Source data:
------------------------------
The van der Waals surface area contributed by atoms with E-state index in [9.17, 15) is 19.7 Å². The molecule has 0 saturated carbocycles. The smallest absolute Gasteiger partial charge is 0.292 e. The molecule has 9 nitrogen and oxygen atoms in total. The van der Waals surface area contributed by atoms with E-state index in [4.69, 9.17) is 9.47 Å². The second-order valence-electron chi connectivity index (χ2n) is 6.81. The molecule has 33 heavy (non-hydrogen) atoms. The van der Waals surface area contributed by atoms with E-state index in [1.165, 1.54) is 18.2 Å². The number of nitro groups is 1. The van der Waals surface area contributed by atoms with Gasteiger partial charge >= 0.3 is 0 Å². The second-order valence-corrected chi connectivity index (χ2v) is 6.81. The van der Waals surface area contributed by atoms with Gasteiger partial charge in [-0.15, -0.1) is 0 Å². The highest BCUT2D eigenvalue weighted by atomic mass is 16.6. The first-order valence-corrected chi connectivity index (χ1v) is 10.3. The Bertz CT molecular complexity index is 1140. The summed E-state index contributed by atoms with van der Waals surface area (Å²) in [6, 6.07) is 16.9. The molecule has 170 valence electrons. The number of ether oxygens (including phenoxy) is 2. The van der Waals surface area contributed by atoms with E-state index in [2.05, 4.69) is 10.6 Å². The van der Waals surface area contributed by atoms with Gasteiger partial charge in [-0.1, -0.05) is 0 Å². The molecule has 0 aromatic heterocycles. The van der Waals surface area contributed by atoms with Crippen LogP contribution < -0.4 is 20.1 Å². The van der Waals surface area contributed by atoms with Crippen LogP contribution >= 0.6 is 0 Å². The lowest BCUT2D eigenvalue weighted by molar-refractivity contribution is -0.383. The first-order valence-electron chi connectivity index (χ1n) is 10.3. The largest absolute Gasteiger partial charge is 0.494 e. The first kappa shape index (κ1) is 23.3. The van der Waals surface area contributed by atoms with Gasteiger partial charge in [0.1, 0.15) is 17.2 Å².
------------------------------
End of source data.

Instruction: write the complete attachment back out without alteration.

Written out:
The van der Waals surface area contributed by atoms with E-state index in [9.17, 15) is 19.7 Å². The molecule has 0 saturated carbocycles. The smallest absolute Gasteiger partial charge is 0.292 e. The molecule has 9 nitrogen and oxygen atoms in total. The van der Waals surface area contributed by atoms with E-state index in [4.69, 9.17) is 9.47 Å². The second-order valence-electron chi connectivity index (χ2n) is 6.81. The molecule has 33 heavy (non-hydrogen) atoms. The van der Waals surface area contributed by atoms with E-state index in [1.165, 1.54) is 18.2 Å². The number of nitro groups is 1. The van der Waals surface area contributed by atoms with Gasteiger partial charge >= 0.3 is 0 Å². The second-order valence-corrected chi connectivity index (χ2v) is 6.81. The van der Waals surface area contributed by atoms with Gasteiger partial charge in [-0.15, -0.1) is 0 Å². The highest BCUT2D eigenvalue weighted by atomic mass is 16.6. The first-order valence-corrected chi connectivity index (χ1v) is 10.3. The Bertz CT molecular complexity index is 1140. The summed E-state index contributed by atoms with van der Waals surface area (Å²) in [6, 6.07) is 16.9. The molecule has 170 valence electrons. The number of ether oxygens (including phenoxy) is 2. The van der Waals surface area contributed by atoms with E-state index in [2.05, 4.69) is 10.6 Å². The van der Waals surface area contributed by atoms with Gasteiger partial charge in [-0.1, -0.05) is 0 Å². The molecule has 0 aromatic heterocycles. The van der Waals surface area contributed by atoms with Crippen LogP contribution < -0.4 is 20.1 Å². The van der Waals surface area contributed by atoms with Crippen LogP contribution >= 0.6 is 0 Å². The lowest BCUT2D eigenvalue weighted by molar-refractivity contribution is -0.383. The first-order valence-electron chi connectivity index (χ1n) is 10.3. The largest absolute Gasteiger partial charge is 0.494 e. The first kappa shape index (κ1) is 23.3. The van der Waals surface area contributed by atoms with Gasteiger partial charge in [0.1, 0.15) is 17.2 Å².